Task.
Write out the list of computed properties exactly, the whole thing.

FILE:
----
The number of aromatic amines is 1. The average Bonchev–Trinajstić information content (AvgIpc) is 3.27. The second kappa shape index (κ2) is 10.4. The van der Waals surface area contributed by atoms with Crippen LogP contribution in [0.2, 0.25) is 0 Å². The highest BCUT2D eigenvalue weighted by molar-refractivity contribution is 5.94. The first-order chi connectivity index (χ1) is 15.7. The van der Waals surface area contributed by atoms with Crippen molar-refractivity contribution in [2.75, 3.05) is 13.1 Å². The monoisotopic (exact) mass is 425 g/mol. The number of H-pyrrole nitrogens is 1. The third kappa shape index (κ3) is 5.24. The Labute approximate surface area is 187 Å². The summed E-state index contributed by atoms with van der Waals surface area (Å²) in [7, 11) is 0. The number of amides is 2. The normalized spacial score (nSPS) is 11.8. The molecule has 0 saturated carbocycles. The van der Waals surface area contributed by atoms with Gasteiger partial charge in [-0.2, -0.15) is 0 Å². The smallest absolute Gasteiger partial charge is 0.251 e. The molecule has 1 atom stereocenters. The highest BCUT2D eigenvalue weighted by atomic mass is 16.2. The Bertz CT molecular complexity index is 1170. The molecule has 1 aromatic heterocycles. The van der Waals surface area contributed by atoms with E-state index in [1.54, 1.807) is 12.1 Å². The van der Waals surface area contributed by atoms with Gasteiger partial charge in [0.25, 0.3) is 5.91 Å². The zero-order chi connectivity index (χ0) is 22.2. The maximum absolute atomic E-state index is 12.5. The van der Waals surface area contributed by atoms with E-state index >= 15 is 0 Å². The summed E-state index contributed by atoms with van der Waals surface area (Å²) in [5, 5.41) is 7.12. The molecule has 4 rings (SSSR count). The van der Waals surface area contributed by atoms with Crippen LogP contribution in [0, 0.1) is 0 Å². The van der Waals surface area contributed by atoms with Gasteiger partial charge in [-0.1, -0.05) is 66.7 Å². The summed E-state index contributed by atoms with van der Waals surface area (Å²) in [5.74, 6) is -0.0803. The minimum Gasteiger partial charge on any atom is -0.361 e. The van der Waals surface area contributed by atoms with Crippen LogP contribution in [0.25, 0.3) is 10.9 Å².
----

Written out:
The number of aromatic amines is 1. The average Bonchev–Trinajstić information content (AvgIpc) is 3.27. The second kappa shape index (κ2) is 10.4. The van der Waals surface area contributed by atoms with Crippen LogP contribution in [0.2, 0.25) is 0 Å². The highest BCUT2D eigenvalue weighted by molar-refractivity contribution is 5.94. The first-order chi connectivity index (χ1) is 15.7. The van der Waals surface area contributed by atoms with Crippen molar-refractivity contribution in [2.75, 3.05) is 13.1 Å². The monoisotopic (exact) mass is 425 g/mol. The number of H-pyrrole nitrogens is 1. The third kappa shape index (κ3) is 5.24. The Labute approximate surface area is 187 Å². The summed E-state index contributed by atoms with van der Waals surface area (Å²) in [7, 11) is 0. The number of amides is 2. The normalized spacial score (nSPS) is 11.8. The molecule has 0 saturated carbocycles. The van der Waals surface area contributed by atoms with Gasteiger partial charge in [-0.2, -0.15) is 0 Å². The smallest absolute Gasteiger partial charge is 0.251 e. The molecule has 1 atom stereocenters. The highest BCUT2D eigenvalue weighted by atomic mass is 16.2. The Bertz CT molecular complexity index is 1170. The molecule has 1 aromatic heterocycles. The van der Waals surface area contributed by atoms with E-state index in [1.54, 1.807) is 12.1 Å². The van der Waals surface area contributed by atoms with Gasteiger partial charge in [0.25, 0.3) is 5.91 Å². The zero-order chi connectivity index (χ0) is 22.2. The maximum absolute atomic E-state index is 12.5. The van der Waals surface area contributed by atoms with E-state index >= 15 is 0 Å². The summed E-state index contributed by atoms with van der Waals surface area (Å²) in [5, 5.41) is 7.12. The molecule has 4 rings (SSSR count). The van der Waals surface area contributed by atoms with Crippen LogP contribution in [0, 0.1) is 0 Å². The van der Waals surface area contributed by atoms with Gasteiger partial charge in [-0.1, -0.05) is 66.7 Å². The summed E-state index contributed by atoms with van der Waals surface area (Å²) in [5.74, 6) is -0.0803. The minimum Gasteiger partial charge on any atom is -0.361 e. The van der Waals surface area contributed by atoms with Crippen LogP contribution in [0.25, 0.3) is 10.9 Å².